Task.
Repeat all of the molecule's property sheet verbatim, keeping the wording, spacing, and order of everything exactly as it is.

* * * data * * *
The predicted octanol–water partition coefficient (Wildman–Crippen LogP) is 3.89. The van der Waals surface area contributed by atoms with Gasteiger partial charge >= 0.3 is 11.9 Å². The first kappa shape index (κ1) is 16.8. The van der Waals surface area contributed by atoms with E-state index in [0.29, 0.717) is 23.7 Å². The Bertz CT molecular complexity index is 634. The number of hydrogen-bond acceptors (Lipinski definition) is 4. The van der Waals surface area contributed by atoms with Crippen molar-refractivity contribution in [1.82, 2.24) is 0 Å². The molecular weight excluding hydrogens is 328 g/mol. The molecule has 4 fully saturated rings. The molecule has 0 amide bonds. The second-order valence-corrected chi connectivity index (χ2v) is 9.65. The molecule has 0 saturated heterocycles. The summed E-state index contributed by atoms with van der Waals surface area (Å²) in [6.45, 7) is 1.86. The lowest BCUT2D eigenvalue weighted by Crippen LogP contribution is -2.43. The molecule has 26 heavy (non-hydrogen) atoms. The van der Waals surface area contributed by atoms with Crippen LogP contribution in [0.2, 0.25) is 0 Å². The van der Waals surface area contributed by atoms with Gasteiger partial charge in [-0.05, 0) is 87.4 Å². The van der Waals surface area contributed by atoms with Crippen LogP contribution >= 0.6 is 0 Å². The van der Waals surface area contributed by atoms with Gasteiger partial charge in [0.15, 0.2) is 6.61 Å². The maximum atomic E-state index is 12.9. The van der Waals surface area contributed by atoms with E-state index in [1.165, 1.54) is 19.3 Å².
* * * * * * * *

The predicted octanol–water partition coefficient (Wildman–Crippen LogP) is 3.89. The van der Waals surface area contributed by atoms with Gasteiger partial charge >= 0.3 is 11.9 Å². The first kappa shape index (κ1) is 16.8. The van der Waals surface area contributed by atoms with E-state index in [0.29, 0.717) is 23.7 Å². The Bertz CT molecular complexity index is 634. The number of hydrogen-bond acceptors (Lipinski definition) is 4. The van der Waals surface area contributed by atoms with Crippen molar-refractivity contribution in [1.82, 2.24) is 0 Å². The molecular weight excluding hydrogens is 328 g/mol. The molecule has 4 fully saturated rings. The molecule has 0 amide bonds. The second-order valence-corrected chi connectivity index (χ2v) is 9.65. The molecule has 0 saturated heterocycles. The summed E-state index contributed by atoms with van der Waals surface area (Å²) in [6.45, 7) is 1.86. The lowest BCUT2D eigenvalue weighted by Crippen LogP contribution is -2.43. The molecule has 26 heavy (non-hydrogen) atoms. The van der Waals surface area contributed by atoms with Crippen LogP contribution in [0.2, 0.25) is 0 Å². The van der Waals surface area contributed by atoms with Gasteiger partial charge in [-0.05, 0) is 87.4 Å². The van der Waals surface area contributed by atoms with Crippen LogP contribution >= 0.6 is 0 Å². The van der Waals surface area contributed by atoms with Gasteiger partial charge in [0.15, 0.2) is 6.61 Å². The maximum atomic E-state index is 12.9. The van der Waals surface area contributed by atoms with E-state index in [1.165, 1.54) is 19.3 Å².